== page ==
devotional

St Dominic

Bishop Noel Jones

 

Of the August saints, consider Dominic, Priest and Founder of the Order of Friars Preachers, otherwise known as the Dominican Order, and whose commemoration falls on 8 August. Although attracted to the monastic life, he became interested in missionary work amongst pagans, and this led him to develop gifts of teaching and preaching.

These skills came to the fore in the battle with the Albigensian heresy which presented a formidable challenge to Catholic doctrine by declaring belief in two gods, by holding that all matter was evil, that sacraments were unnecessary and that there was no resurrection of the body. With this motivation Dominic had, by 1215, founded a permanent community of preachers in Toulouse, after a period of promoting itinerant mendicant preaching following the example of the Apostles.

This new religious community was given the title ‘The Order of Preachers.’ I like the definition given in the Order’s Constitution declaring that it exists for ‘the ministry of preaching and the good of souls.’ Dominic was the inspiration for this emphasis. His intense zeal for preaching was matched by his fearlessness and love of people, and by his devotion to prayer.

There are a multitude of heresies milling around nowadays, together with a monumental ignorance of the Christian faith and the doctrines of the Church. Not only do we suffer from secularization and indifference without, we are also rocked by rampant liberalism and downright bad theology within. Dominic has much to teach us. Not everyone can be a gifted preacher, but surely those who are given the responsibility of preaching should work hard to improve their skills, refusing to dish up those dreadful, boring, scantily-prepared, badly-delivered, seven-minute sermons which many Sunday congregations have to endure.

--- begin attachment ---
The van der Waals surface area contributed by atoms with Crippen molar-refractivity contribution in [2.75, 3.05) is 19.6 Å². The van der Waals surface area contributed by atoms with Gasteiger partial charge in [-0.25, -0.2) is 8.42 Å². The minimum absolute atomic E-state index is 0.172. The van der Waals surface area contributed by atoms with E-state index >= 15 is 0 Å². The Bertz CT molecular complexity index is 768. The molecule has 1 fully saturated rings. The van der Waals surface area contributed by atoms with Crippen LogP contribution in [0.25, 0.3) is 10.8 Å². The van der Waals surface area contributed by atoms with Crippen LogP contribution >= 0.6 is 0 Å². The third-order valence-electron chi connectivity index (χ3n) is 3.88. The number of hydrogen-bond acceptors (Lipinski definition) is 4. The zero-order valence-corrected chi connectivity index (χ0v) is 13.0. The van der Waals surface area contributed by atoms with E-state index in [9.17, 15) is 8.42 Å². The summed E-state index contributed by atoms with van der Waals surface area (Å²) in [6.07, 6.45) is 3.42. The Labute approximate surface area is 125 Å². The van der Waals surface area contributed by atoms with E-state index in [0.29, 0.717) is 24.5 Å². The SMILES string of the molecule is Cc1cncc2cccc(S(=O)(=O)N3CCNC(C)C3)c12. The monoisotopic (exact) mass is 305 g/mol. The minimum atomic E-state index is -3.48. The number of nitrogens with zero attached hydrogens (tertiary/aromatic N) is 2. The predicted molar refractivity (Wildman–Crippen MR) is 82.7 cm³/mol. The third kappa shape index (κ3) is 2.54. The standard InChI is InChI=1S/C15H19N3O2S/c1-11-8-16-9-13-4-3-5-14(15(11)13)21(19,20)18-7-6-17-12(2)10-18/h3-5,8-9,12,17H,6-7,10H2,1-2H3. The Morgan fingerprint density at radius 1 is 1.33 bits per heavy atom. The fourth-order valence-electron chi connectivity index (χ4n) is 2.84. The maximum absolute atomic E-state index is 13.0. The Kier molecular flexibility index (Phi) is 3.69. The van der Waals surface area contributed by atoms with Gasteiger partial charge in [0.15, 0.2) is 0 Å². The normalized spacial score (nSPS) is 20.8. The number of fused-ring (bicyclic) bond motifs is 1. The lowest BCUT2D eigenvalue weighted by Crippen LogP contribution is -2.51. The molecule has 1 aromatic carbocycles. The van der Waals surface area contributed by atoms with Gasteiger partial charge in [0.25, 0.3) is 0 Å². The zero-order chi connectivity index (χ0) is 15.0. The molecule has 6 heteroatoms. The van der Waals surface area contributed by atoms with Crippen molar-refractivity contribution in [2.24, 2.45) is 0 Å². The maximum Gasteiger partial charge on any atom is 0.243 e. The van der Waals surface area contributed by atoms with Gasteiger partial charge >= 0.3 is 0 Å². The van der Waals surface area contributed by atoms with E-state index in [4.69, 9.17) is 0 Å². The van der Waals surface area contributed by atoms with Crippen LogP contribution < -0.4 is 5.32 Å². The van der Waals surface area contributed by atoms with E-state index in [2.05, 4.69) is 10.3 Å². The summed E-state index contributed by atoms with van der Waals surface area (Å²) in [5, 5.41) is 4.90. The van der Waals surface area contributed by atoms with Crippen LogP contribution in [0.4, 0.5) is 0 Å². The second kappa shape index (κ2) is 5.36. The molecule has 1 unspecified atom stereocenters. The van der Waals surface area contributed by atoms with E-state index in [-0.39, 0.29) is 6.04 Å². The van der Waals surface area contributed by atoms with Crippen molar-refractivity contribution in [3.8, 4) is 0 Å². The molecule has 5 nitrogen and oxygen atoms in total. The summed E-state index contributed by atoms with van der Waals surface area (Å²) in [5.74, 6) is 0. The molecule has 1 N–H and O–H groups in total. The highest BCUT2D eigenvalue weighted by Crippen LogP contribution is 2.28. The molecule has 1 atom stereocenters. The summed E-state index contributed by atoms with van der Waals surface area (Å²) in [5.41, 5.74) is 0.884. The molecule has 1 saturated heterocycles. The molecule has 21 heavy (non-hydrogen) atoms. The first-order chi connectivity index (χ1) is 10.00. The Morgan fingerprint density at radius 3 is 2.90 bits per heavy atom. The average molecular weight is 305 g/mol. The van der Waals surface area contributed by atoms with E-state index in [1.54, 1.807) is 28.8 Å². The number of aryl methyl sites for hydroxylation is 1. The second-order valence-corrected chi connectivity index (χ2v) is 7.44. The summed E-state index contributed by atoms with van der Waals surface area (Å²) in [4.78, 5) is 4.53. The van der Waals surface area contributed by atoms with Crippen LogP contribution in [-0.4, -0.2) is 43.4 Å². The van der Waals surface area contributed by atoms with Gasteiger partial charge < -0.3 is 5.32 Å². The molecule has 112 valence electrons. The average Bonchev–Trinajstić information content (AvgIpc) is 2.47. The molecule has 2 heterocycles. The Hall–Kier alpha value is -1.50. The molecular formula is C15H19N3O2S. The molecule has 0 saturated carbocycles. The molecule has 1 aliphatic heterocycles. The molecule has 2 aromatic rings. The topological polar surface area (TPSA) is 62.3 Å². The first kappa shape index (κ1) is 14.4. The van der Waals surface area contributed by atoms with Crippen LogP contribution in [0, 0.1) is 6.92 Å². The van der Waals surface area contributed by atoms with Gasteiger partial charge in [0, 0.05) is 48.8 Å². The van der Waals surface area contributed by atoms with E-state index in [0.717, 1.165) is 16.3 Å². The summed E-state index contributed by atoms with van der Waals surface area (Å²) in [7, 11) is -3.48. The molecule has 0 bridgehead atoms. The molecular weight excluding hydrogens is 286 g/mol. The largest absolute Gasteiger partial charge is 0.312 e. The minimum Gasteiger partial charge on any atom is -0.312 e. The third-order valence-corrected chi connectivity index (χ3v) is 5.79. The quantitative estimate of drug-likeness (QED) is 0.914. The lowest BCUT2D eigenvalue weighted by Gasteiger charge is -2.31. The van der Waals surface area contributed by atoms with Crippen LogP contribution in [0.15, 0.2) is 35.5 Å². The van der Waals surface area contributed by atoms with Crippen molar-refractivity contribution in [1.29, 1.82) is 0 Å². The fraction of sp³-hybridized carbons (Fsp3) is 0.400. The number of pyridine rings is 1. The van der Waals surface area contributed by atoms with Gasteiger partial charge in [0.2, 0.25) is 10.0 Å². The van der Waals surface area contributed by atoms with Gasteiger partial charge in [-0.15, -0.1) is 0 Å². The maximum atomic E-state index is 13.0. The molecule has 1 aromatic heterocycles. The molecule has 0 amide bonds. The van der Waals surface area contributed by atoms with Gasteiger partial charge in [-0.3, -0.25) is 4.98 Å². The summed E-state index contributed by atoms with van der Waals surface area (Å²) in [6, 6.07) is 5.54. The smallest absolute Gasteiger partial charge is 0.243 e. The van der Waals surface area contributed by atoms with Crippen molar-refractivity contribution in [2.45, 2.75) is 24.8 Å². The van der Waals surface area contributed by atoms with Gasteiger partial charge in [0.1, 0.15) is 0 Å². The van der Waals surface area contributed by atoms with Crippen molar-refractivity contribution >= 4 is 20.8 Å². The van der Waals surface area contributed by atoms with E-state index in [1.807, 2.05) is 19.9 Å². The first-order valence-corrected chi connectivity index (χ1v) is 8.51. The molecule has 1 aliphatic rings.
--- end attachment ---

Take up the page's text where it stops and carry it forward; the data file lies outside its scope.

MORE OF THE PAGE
Dominic’s passion for the ‘good of souls’ gives us the inspiration we need, for in conjunction with the Sacraments, the Ministry of the Word provides nourishment and spiritual growth. It is an activity in which both priest and people can engage by becoming living sermons, witnessing to the faith which governs and motivates us, and to the Word of God which inspires and directs us.

During my diaconate, I recall a mid-week Mass when my incumbent, inexplicably, did not turn up. It was not a parish with the tradition of the reservation of the Blessed Sacrament, so I did what I could as a deacon by conducting what might be termed an ante-communion. As the faithful filed past me at the door afterwards, I said to one elderly lady, ‘I’m so sorry that I could not give you your spiritual food.’ ‘Don’t worry,’ she replied, ‘You’ve given us food for thought.’

We need to entreat Dominic to pray for us and to inspire the laos today to speak and preach boldly about the faith of Christ crucified and the mission of the Church, and to determine to give people food for thought – for the good of souls.

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